Because this Latinized binomial has apparently not been published previously and has now appeared with a full-spread photograph of the specimen “accompanied by a description or definition that states in words characters that are purported to differentiate the taxon,” the name Archaeoraptor liaoningensis Sloan is now available for purposes of zoological nomenclature as of its appearance in National Geographic (International Code of Zoological Nomenclature, Article 13a, i). This is the worst nightmare of many zoologists---that their chance to name a new organism will be inadvertently scooped by some witless journalist. Clearly, National Geographic is not receiving competent consultation in certain scientific matters.

Sloan’s article explicitly states that the specimen in question is known to have been illegally exported and that “the Czerkases now plan to return it to China.” In Washington, in June of 1996, more than forty participants at the 4th International Meeting of the Society of Avian Paleontology and Evolution, held at the Smithsonian Institution, were signatories to a letter to the Director of the Chinese Academy of Sciences that deplored the illegal trade in fossils from China and encouraged the Chinese government to take further action to curb this exploitation.

There were a few fossil dealers at that meeting and they certainly got the message. Thus, at least since mid-1996 it can hardly have been a secret to anyone in the scientific community or the commercial fossil business that fossils from Liaoning offered for sale outside of China are contraband.

Most, if not all, major natural history museums in the United States have policies in effect that prohibit their staff from accepting any specimens that were not legally collected and exported from the country of origin. The National Geographic Society has not only supported research on such material, but has sensationalized, and is now exhibiting, an admittedly illicit specimen that would have been morally, administratively, and perhaps legally, off-limits to researchers in reputable scientific institutions.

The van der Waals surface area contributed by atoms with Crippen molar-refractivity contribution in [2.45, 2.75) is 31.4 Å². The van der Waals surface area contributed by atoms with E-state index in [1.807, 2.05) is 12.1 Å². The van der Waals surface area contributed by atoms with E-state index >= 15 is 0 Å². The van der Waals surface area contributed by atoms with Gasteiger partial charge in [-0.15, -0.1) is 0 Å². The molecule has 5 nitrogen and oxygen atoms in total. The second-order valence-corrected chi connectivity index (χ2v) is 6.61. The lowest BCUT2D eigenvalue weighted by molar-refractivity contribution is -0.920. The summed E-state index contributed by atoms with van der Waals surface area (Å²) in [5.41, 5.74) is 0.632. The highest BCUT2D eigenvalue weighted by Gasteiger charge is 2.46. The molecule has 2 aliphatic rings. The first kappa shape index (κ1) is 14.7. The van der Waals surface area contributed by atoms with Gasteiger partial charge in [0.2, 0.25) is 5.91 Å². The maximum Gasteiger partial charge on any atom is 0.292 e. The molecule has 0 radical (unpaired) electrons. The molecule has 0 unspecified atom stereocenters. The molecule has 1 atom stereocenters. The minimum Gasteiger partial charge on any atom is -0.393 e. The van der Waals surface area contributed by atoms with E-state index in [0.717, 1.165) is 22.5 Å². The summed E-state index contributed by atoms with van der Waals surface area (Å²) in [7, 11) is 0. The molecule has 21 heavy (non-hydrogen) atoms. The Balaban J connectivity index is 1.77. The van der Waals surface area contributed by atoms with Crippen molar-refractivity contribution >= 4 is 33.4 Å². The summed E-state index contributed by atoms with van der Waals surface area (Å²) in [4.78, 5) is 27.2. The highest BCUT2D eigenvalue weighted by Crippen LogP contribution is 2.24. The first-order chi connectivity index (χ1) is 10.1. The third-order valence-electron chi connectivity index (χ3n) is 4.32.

Prior to the publication of the article “Dinosaurs Take Wing” in the July 1998 National Geographic, Lou Mazzatenta, the photographer for Sloan’s article, invited me to the National Geographic Society to review his photographs of Chinese fossils and to comment on the slant being given to the story. At that time, I tried to interject the fact that strongly supported alternative viewpoints existed to what National Geographic intended to present, but it eventually became clear to me that National Geographic was not interested in anything other than the prevailing dogma that birds evolved from dinosaurs.

Sloan’s article takes the prejudice to an entirely new level and consists in large part of unverifiable or undocumented information that “makes” the news rather than reporting it. His bald statement that “we can now say that birds are theropods just as confidently as we say that humans are mammals” is not even suggested as reflecting the views of a particular scientist or group of scientists, so that it figures as little more than editorial propagandizing. This melodramatic assertion had already been disproven by recent studies of embryology and comparative morphology, which, of course, are never mentioned.

More importantly, however, none of the structures illustrated in Sloan’s article that are claimed to be feathers have actually been proven to be feathers. Saying that they are is little more than wishful thinking that has been presented as fact. The statement on page 103 that “hollow, hairlike structures characterize protofeathers” is nonsense considering that protofeathers exist only as a theoretical construct, so that the internal structure of one is even more hypothetical.

The hype about feathered dinosaurs in the exhibit currently on display at the National Geographic Society is even worse, and makes the spurious claim that there is strong evidence that a wide variety of carnivorous dinosaurs had feathers. A model of the undisputed dinosaur Deinonychus and illustrations of baby tyrannosaurs are shown clad in feathers, all of which is simply imaginary and has no place outside of science fiction.

The idea of feathered dinosaurs and the theropod origin of birds is being actively promulgated by a cadre of zealous scientists acting in concert with certain editors at Nature and National Geographic who themselves have become outspoken and highly biased proselytizers of the faith. Truth and careful scientific weighing of evidence have been among the first casualties in their program, which is now fast becoming one of the grander scientific hoaxes of our age---the paleontological equivalent of cold fusion. If Sloan’s article is not the crescendo of this fantasia, it is difficult to imagine to what heights it can next be taken. But it is certain that when the folly has run its course and has been fully exposed, National Geographic will unfortunately play a prominent but unenviable role in the book that summarizes the whole sorry episode.